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  • Serena Kramer

Roger Excoffon — the Type Designer Who Brought Calligraphy to Modern Typography

Updated: Aug 29, 2023


Did you know that Roger Excoffon used his knowledge of calligraphy in his typography? Excoffon believed that typography should be expressive and dynamic, and his hand-drawn typefaces are a testament to his creative vision. So, who is this guy?!


The Nitty Gritty

Roger Excoffon (born March 7, 1910, died March 1, 1983) was a French graphic designer and type designer who revolutionized the use of calligraphy in typography. Excoffon's work was highly recognized in Paris, and he was known for his approach to typography. He used calligraphy as a tool to create unique typefaces for a range of disciplines from corporate branding to magazine pages. One of his most famous but also overused and abused typefaces was Mistral, created in the 1950s for the French Linotype organization. Excoffon's personal handwriting is reflected in Mistral's design.


Roger Excoffon Mistral 1953 / Source: http://luc.devroye.org/fonts-26357.html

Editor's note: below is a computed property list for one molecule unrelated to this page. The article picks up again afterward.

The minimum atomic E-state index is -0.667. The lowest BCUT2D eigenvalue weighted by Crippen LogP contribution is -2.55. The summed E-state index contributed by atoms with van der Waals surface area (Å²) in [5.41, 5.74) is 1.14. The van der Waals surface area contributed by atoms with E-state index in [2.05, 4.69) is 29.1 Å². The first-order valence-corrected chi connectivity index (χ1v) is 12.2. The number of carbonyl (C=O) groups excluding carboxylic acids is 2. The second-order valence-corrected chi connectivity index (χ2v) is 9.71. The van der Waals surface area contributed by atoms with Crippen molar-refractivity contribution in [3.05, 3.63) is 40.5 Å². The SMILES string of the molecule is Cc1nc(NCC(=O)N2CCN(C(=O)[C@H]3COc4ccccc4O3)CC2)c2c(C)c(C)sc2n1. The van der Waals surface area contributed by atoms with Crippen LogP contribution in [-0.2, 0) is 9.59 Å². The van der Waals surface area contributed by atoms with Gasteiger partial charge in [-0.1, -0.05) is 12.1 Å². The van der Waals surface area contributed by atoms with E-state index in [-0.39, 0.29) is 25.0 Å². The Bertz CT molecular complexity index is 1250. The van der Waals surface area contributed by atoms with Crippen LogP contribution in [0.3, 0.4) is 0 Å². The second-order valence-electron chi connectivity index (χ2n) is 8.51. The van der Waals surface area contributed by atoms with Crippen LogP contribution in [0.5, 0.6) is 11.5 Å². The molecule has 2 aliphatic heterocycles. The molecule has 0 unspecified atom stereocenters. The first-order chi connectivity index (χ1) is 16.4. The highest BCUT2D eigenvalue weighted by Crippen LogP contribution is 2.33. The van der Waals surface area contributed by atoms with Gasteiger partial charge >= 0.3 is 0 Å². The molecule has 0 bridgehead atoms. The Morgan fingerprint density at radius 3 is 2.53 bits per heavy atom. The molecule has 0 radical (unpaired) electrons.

One of my preferred typefaces is Diane, which was launched in 1956, approximately at the same period as his better-known Mistral. In 2008, Mark Simonson and Mark Solsburg digitally resurrected Diane as DianeScript.


Book: Club de la femme / Source: www.flickr.com Uploaded to Flickr by Étienne Pouvreau and tagged with “diane”. License: CC BY. Roger Excoffons’s Diane for Le Mépris by Alberto Moravia, 1964.

Mark Solsburg Mark Simonson Diane Script 2008 / Source: http://luc.devroye.org/fonts-26357.html

Excoffon's other typefaces, such as Calypso, also showcased his broad-nibbed calligraphic style. Calypso is an experimental display typeface with curvaceous and alluring features that could be likened to pop art. Using a pair of compasses, every character was meticulously hand-drawn dot by dot.


Roger Excoffon Calypso / Source: http://luc.devroye.org/fonts-26357.html


Excoffon aimed to give his typography a sense of humanity and personality without sacrificing legibility and practicality. He wanted people to appreciate his lettering and understand the message it conveyed. His works included animated shorts, corporate branding materials, posters, and outdoor advertising campaigns.


Roger Excoffon's contribution to typography demonstrates that innovation and creativity require hard work, discipline, and imagination. He remains an inspiration to aspiring designers worldwide, and his legacy lives on through the continued use of his typefaces. Excoffon's focus on using calligraphy to create fonts that catered to the specific requirements of clients remains an exceptional feature of his work. His work continues to flourish and inspire designers today.



 

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